When I opened the acceptance email from the White House Social Office, I couldn’t believe my luck in participating again!

This season’s theme A Timeless Tradition, inspires visitors to celebrate deeply rooted Christmas traditions while also creating new memories. Combining the old with the new was the trademark this year. From my time working in 2011, the decorations just keep getting more elaborate and over the top with stunning displays of creativity. Sixty-two firs fill the White House with over 70,000 ornaments to create the magic.

Work, Work, and More Work!

It takes tons of volunteer hours to make the magic happen. I spent a week in D.C. starting on Thanksgiving evening in a hotel a couple of blocks away from the White House. Everything is at my expense- hotel, transportation, time, and most meals (the White House fed us very well at lunch). Taking on this task is a real commitment of time and money but well worth it. Everyone who accepts the challenge knows that this is a chance of a lifetime. Getting up early to meet at 6:30 AM every morning isn’t my idea of fun normally, but when you’re on a mission to decorate the White House, everyone is so psyched that you jump out of bed ready to go! Five days of decorating later, the White House treats you and a guest to an evening reception with such a fanfare of food and entertainment that you gasp as you see everything in place.

My daughter and I in front of the Blue Room tree which I helped decorate at the volunteer reception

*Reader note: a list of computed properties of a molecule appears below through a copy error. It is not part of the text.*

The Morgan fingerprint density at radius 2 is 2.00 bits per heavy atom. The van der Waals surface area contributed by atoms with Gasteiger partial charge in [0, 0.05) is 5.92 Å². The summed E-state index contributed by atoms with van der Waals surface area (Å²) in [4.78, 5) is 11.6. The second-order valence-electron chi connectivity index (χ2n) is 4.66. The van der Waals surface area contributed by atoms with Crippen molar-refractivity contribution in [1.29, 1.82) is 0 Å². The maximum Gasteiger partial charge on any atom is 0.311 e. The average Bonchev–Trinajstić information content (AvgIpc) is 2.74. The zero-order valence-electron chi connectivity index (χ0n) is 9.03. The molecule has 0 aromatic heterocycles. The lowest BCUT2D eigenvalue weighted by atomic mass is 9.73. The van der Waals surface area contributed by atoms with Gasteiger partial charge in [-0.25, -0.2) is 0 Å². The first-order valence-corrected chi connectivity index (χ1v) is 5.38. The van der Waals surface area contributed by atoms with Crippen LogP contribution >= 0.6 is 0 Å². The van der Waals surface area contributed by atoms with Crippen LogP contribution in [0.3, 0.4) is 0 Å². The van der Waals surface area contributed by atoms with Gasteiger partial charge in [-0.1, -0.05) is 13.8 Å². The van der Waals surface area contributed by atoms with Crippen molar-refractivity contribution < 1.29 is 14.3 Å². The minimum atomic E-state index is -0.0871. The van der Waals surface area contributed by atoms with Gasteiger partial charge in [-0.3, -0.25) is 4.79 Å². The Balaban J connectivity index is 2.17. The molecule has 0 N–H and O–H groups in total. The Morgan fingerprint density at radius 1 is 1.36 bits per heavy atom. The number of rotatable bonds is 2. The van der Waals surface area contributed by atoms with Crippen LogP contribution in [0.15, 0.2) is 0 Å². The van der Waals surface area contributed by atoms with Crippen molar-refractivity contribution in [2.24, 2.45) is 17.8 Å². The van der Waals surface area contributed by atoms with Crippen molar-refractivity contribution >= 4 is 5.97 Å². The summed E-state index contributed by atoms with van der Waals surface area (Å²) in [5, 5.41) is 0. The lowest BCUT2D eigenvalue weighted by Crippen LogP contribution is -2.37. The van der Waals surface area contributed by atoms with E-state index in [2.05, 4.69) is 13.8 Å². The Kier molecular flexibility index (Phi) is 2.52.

My daughter and I in front of the Blue Room tree I helped decorate at the volunteer reception

Tour of the White House-Ground Floor

Ground floor of the White House, from Wikipedia

Ground floor of the White House, from Wikipedia

A giant penguin family greets you as you enter the East Visitor Entrance. When you visit the White House, there are layers of security to go through. I had a gorgeous formal invite as a keepsake but did not need that in hand to enter. Standing in line for two plus hours until the gates opened ensured that I was close to the front of the line to get an early peek and take some memorable pictures before it gets too crowded.

Giant penguins greet you at the visitors entrance

Giant penguins greet you at the visitors entrance

Baby penguins perch in a giant sled

Baby penguins perch in a giant sled

DSCN6282

As you enter the East Landing, a sea of snowflakes shimmer overhead. Each of the fifty-six states and territories are represented with a dangling snowflake suspended from chicken wire. Your wintry stroll continues along the whole length of the East Colonnade until you tear your eyes off the ceiling and glance to the left into the East Colonnade garden. There, an army of snow people gaze in at you. I stopped to take pictures of this magical constellation of unique frozen snow people with the traditional smiley faces and scarves.

The East Colonnade is lined with framed photos of all the first families

The East Colonnade is lined with framed photos of all the first families

IMG_9737

Smiling snow people are scattered in the garden

Smiling snow people are scattered in the garden

Again, there are fifty-six snow people representing all the states and territories. The snow people were extremely heavy and awkward to move around in the Jacqueline Kennedy Garden. Redesigned in the Kennedy Administration with Littleleaf linden trees and Kennedy saucer magnolias bordered by low hedges of boxwood and American Holly, events and parties are frequently held in this semi-formal garden.